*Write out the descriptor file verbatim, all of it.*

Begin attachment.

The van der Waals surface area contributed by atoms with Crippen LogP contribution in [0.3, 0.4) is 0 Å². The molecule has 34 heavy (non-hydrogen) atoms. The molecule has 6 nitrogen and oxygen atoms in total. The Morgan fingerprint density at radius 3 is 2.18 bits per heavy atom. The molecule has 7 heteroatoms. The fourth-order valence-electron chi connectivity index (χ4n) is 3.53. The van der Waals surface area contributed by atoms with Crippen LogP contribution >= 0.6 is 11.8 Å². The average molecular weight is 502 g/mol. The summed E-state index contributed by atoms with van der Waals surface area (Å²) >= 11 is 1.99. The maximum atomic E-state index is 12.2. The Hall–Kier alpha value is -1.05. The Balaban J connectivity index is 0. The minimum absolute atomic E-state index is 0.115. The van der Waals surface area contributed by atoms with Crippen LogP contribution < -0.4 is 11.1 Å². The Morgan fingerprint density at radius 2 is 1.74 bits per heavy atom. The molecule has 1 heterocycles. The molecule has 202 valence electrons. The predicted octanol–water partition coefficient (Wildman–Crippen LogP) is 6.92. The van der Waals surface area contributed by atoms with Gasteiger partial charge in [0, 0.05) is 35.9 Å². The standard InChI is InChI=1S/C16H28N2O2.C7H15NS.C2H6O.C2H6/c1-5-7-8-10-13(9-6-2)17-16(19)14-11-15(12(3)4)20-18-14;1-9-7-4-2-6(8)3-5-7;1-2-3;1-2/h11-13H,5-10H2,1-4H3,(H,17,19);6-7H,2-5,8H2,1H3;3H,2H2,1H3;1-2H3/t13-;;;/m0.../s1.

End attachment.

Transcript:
The van der Waals surface area contributed by atoms with Crippen LogP contribution in [0.3, 0.4) is 0 Å². The molecule has 34 heavy (non-hydrogen) atoms. The molecule has 6 nitrogen and oxygen atoms in total. The Morgan fingerprint density at radius 3 is 2.18 bits per heavy atom. The molecule has 7 heteroatoms. The fourth-order valence-electron chi connectivity index (χ4n) is 3.53. The van der Waals surface area contributed by atoms with Crippen LogP contribution >= 0.6 is 11.8 Å². The average molecular weight is 502 g/mol. The summed E-state index contributed by atoms with van der Waals surface area (Å²) >= 11 is 1.99. The maximum atomic E-state index is 12.2. The Hall–Kier alpha value is -1.05. The Balaban J connectivity index is 0. The minimum absolute atomic E-state index is 0.115. The van der Waals surface area contributed by atoms with Crippen LogP contribution < -0.4 is 11.1 Å². The Morgan fingerprint density at radius 2 is 1.74 bits per heavy atom. The molecule has 1 heterocycles. The molecule has 202 valence electrons. The predicted octanol–water partition coefficient (Wildman–Crippen LogP) is 6.92. The van der Waals surface area contributed by atoms with Gasteiger partial charge in [0, 0.05) is 35.9 Å². The standard InChI is InChI=1S/C16H28N2O2.C7H15NS.C2H6O.C2H6/c1-5-7-8-10-13(9-6-2)17-16(19)14-11-15(12(3)4)20-18-14;1-9-7-4-2-6(8)3-5-7;1-2-3;1-2/h11-13H,5-10H2,1-4H3,(H,17,19);6-7H,2-5,8H2,1H3;3H,2H2,1H3;1-2H3/t13-;;;/m0.../s1.